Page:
Thursday, June 27, 2013

Expert’s Concession That Inferior Products May Capture Market Share Does Not Undermine Lost Profits Analysis

The court denied defendant's post-trial motion for judgment as a matter of law that plaintiff was not entitled to lost profits. "[Defendant] argues that [plaintiff's damages expert] was obligated to conduct a study reconstructing the marketplace to support his estimate of lost profits. Instead, [the expert] simply assumed that [plaintiff] would have captured 50% of [defendant's] sales, with the remainder being diverted to other market participants with unacceptable, but nonetheless competitive, products. [Defendant] contends that [the expert's] assumption of a 50% capture rate does not constitute sound economic proof and does not satisfy the Panduit test. . . . [The expert's] failure to conduct an empirical market analysis does not undermine the jury’s findings. [His] cautious estimate that [plaintiff] would have captured 50%, rather than 100%, of [defendant's] sales absent [defendant's] infringement merely accounts for the possibility that competing products might experience some commercial success even if inferior to the patented tool in critical respects. [Plaintiff's expert's] prudent concession that inferior products might still capture some sales due to market realities is not inconsistent with the [Panduit Corp. v. Stahlin Bros. Fibre Works, Inc., 575 F.2d 1152 (6th Cir. 1978)] analysis."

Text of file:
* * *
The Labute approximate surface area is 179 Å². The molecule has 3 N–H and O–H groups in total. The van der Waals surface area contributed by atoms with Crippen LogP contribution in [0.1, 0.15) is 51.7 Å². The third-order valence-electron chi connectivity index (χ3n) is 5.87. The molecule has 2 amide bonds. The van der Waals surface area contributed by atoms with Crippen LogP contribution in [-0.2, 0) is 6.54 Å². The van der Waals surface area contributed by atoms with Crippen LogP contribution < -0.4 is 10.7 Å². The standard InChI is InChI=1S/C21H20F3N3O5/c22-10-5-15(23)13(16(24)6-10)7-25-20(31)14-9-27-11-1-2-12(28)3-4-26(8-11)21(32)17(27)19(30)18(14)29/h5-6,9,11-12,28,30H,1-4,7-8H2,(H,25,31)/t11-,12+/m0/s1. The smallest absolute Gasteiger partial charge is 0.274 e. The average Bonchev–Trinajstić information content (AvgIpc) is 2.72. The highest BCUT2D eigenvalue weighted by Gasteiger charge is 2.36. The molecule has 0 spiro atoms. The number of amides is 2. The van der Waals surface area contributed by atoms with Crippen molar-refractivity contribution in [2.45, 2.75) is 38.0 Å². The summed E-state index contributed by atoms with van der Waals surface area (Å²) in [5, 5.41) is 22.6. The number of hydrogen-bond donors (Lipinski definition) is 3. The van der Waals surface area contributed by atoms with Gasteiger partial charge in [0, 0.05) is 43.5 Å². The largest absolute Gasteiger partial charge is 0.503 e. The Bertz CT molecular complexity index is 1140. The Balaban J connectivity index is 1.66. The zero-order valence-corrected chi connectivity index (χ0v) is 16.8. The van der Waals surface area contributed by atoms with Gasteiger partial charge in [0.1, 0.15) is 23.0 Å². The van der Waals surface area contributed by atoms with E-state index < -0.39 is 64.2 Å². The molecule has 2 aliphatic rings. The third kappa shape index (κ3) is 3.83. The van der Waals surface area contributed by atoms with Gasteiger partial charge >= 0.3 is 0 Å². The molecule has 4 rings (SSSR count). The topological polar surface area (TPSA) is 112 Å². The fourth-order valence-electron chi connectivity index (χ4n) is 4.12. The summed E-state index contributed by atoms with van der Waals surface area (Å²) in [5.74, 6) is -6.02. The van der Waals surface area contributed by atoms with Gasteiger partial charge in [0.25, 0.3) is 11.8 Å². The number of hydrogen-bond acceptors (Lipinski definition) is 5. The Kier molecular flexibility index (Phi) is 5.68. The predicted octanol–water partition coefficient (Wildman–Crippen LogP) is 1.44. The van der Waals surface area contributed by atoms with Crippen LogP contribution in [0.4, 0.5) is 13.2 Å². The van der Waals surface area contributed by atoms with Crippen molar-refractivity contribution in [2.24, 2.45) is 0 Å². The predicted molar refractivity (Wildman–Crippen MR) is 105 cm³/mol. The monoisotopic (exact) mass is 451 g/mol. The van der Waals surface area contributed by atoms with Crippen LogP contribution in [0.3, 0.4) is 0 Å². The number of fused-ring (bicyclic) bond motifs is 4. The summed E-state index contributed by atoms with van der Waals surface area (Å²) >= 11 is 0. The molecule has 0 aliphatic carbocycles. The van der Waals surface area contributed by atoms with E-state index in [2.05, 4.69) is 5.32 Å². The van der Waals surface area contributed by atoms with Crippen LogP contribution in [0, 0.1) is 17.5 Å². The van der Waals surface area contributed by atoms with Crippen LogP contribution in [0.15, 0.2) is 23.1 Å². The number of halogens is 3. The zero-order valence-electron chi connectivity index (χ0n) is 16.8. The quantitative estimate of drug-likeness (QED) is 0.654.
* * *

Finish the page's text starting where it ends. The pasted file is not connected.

Illinois Tool Works Inc. v. MOC Products Company, Inc., 3-09-cv-01887 (CASD June 24, 2013, Order) (Sammartino, J.).

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